It is in a more general discussion of language that Bordowitz comes closer to the experimental devices of sweethearts and coffee coffee. AIDS could stand for other things, he observes, although habit and repetition “compels me to read this as the acronym for a fatal disease.” A minimal poem is where materials and means of language become inseparable from both the message and its own mechanics, potentially viral, code-like and tweet, a piece out of time embedded within it. If poetry is apposite for the age, let’s check with the poets.

Published by the Manchester based poetry press If P Then Q, ntst: the collected pwoermds of geof huth comprises 775 one word poems or pwoermds.  The form unfolds most directly out of Saroyan’s own explorations of the form, including – in his 1968 collection Aram Saroyan – lighght, eyeye, and morni,ng. Other sources include Ian Hamilton Finlay’s one word issue of Poor. Old. Tired. Horse magazine in 1967, in which the title could be any length, and Simon Cutts’ Coracle gallery and still-operative press, where minimalism becomes a utopian neo-pastoral proposition about fusions of form and content embracing book, space, and conviviality.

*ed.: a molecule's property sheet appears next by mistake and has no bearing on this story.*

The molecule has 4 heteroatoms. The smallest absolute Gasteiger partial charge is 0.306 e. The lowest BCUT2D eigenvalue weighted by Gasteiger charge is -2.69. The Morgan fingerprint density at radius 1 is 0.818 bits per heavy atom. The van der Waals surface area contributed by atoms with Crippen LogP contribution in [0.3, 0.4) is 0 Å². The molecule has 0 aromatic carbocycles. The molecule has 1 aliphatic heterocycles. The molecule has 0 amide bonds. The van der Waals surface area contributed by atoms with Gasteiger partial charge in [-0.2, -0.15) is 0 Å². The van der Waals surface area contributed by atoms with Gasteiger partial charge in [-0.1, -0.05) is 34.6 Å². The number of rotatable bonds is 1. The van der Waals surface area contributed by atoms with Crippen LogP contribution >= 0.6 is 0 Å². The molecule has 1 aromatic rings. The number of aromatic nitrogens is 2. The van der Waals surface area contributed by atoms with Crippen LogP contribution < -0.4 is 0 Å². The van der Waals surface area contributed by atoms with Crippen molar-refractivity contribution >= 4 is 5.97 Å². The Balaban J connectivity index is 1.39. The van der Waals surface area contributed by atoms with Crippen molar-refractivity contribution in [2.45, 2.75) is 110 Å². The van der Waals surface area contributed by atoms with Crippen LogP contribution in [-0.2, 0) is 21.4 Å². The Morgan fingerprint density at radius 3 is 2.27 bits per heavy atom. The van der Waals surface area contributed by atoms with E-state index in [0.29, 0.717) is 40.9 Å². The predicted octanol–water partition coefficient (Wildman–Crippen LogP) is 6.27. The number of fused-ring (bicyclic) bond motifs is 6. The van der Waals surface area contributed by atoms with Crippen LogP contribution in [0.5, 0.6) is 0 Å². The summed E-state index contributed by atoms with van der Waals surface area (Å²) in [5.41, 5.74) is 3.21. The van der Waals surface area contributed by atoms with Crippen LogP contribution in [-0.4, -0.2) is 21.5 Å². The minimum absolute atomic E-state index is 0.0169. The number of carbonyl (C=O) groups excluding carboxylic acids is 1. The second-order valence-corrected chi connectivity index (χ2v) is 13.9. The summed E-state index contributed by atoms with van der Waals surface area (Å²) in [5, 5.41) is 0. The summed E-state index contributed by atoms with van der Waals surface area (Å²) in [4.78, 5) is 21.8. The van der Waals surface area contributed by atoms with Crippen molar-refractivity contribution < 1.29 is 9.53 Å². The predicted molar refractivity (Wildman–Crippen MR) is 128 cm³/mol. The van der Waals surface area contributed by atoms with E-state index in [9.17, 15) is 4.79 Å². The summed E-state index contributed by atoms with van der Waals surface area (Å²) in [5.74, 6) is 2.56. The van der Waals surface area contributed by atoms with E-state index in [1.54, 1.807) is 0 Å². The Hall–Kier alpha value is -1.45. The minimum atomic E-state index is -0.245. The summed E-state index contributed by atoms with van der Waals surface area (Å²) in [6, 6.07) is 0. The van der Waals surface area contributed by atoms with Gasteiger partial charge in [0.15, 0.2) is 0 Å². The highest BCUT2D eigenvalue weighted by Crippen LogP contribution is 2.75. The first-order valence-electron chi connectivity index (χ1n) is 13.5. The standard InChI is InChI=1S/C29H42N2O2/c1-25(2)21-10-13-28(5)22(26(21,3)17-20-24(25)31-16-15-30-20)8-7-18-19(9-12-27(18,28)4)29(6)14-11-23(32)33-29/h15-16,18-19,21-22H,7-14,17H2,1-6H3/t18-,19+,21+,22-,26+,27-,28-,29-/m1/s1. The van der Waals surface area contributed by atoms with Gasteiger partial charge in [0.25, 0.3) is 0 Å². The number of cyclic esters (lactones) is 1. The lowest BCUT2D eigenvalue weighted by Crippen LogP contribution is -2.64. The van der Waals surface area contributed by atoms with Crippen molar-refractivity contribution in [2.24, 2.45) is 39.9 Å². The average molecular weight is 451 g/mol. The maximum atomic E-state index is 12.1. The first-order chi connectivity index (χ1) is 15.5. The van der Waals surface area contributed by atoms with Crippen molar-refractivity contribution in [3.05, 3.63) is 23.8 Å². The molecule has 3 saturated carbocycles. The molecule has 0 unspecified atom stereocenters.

Huth’s pwoermds have no need of titles. Mixing playfulness and studied manipulation, Huth adjusts the materiality of a word to bring together its sound, typographical presence, and felt meaning(s): twinns, say, mmssft, thingk, woeird, and voluptuouuousness. Humour of the individual words becomes a foil for a psychic intensity and ambition evident when pwoermds agglomerate into lists revealing the jagged ambitions of their entanglements and re-makings. Take this 2007 sequence which first appeared on Huth’s dbqp blog: thevolution, complext, educution, onwed, nelsewhere, couldn’t’ven’t, uition, questiong, ideaghless, nothingng, o)ught(s, emember, an/swer.